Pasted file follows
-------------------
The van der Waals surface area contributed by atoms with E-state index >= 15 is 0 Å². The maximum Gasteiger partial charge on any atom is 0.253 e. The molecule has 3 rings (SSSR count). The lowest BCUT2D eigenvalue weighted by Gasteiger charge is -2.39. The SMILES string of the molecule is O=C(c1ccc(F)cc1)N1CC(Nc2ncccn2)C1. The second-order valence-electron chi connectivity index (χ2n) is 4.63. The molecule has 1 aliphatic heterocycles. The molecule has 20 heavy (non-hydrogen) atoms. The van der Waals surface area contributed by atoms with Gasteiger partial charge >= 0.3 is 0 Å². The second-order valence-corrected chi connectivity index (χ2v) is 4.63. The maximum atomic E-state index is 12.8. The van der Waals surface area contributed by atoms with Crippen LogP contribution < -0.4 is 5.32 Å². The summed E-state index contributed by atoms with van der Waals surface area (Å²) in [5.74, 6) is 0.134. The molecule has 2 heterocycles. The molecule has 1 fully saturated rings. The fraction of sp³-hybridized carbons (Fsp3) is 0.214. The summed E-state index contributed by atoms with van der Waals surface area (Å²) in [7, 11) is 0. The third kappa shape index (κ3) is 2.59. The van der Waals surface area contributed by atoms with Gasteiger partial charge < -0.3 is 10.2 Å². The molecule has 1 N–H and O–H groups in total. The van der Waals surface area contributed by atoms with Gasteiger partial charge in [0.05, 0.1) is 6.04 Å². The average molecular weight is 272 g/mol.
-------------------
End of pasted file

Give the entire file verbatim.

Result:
The van der Waals surface area contributed by atoms with E-state index >= 15 is 0 Å². The maximum Gasteiger partial charge on any atom is 0.253 e. The molecule has 3 rings (SSSR count). The lowest BCUT2D eigenvalue weighted by Gasteiger charge is -2.39. The SMILES string of the molecule is O=C(c1ccc(F)cc1)N1CC(Nc2ncccn2)C1. The second-order valence-electron chi connectivity index (χ2n) is 4.63. The molecule has 1 aliphatic heterocycles. The molecule has 20 heavy (non-hydrogen) atoms. The van der Waals surface area contributed by atoms with Gasteiger partial charge >= 0.3 is 0 Å². The second-order valence-corrected chi connectivity index (χ2v) is 4.63. The maximum atomic E-state index is 12.8. The van der Waals surface area contributed by atoms with Crippen LogP contribution < -0.4 is 5.32 Å². The summed E-state index contributed by atoms with van der Waals surface area (Å²) in [5.74, 6) is 0.134. The molecule has 2 heterocycles. The molecule has 1 fully saturated rings. The fraction of sp³-hybridized carbons (Fsp3) is 0.214. The summed E-state index contributed by atoms with van der Waals surface area (Å²) in [7, 11) is 0. The third kappa shape index (κ3) is 2.59. The van der Waals surface area contributed by atoms with Gasteiger partial charge < -0.3 is 10.2 Å². The molecule has 1 N–H and O–H groups in total. The van der Waals surface area contributed by atoms with Gasteiger partial charge in [0.05, 0.1) is 6.04 Å². The average molecular weight is 272 g/mol.